Yes, I know the phrase is “can’t see the forest for the trees,” and it calls out how we can get so wrapped up in the details that we can’t see the situation as a whole. But the opposite is also true, and it’s a significant problem in relationship management fundraising.

Often, the ready-made tools in a CRM, usually through a dashboard, are generally designed to see trends and a high-level view of a caseload or fundraiser performance. There may be an activity list to show you what you need to do this week, but it’s without context. Just a checklist of “to dos.” Compounding this, the dashboard usually represents some of what a manager wants to know, not what a fundraiser needs to keep on top of each donor relationship.

When you are the relationship manager, each donor is an individual and a focus on the proverbial forest can result in losing sight of the health of each tree. The details matter. They matter a lot. Think about the resulting donor and value retention – or attrition!

So people naturally start creating a series of external lists, or Excel worksheets, or OneNotes, or whatever tool the person feels comfortable using. They are simply trying to solve the problem of “how to stay focused.” The circumstances may be different, but the theme is the same. When you are managing communication with 150 major gift donors or 500-700 mid-level donors, or 200 donors who are interested in a planned gift or have made a planned gift, the day-to-day work filled with normal interruptions during a week along with the actual task of connecting with donors in a meaningful way, makes it hard to keep up. Essentially it results in shadow databases and is not a tenable situation over time.

If you’re a manager of the team, what do you do? If you’re the database manager, how can you help? And if you’re the fundraiser, how do you cope?

At Veritus, we recommend you start with understanding the need. While managers who are development professionals are generally faster to understand, there are times when it is the finance team or program leadership who are the people making decisions about resource allocation and they likely don’t understand. On the IT or database manager side, they are juggling competing needs and it’s understandable when they are oriented to creating solutions that address the need for the program with the largest number of donors.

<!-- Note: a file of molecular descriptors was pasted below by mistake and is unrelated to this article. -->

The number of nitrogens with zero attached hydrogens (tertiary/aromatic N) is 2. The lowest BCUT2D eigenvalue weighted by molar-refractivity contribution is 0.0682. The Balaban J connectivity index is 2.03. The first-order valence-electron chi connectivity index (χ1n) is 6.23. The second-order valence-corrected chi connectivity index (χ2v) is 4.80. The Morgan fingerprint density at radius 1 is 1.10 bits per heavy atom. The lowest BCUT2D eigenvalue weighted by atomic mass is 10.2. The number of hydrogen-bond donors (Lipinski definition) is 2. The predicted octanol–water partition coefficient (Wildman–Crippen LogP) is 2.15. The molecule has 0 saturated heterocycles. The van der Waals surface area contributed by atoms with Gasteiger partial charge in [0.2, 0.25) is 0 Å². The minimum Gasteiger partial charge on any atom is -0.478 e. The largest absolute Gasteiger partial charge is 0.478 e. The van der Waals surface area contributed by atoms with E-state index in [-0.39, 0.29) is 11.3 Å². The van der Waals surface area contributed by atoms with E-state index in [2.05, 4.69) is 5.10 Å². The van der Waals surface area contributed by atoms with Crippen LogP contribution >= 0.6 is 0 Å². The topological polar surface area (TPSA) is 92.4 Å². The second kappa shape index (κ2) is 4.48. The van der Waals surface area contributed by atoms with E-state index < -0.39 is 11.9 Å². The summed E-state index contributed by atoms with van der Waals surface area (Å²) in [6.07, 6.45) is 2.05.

This means there needs to be an understanding of what is at stake. Do you have an analysis of the donor and value attrition of your donors at the $1k to $10k range? The $10k+ range? Do you know where you are stuck? Do you see the value attrition at a line-by-line view, where “new money” does not cover up “lost money”? It will be eye opening. And it will show the economic value of truly grappling with this problem. There may be a lot fewer donors in the Relationship Management programs, but they represent a huge dollar investment in your mission.

About two years ago I worked with an organization that committed to solving these problems in their CRM. They allocated staff time at the “Data & Insights” level as well as their “Salesforce Developer” level. The appropriate managers invested time. And they invested in Veritus to work with them in this process. They set up a project manager to convene the group for discussion and used software to document the identified priorities so we could stay on track. They looked at the Veritus “Metrics that Matter” chart (pictured below) and our Donor Engagement Plan to adapt the principles to the CRM, building the fields to capture information and dashboards for Gift Officer view and for Leadership view.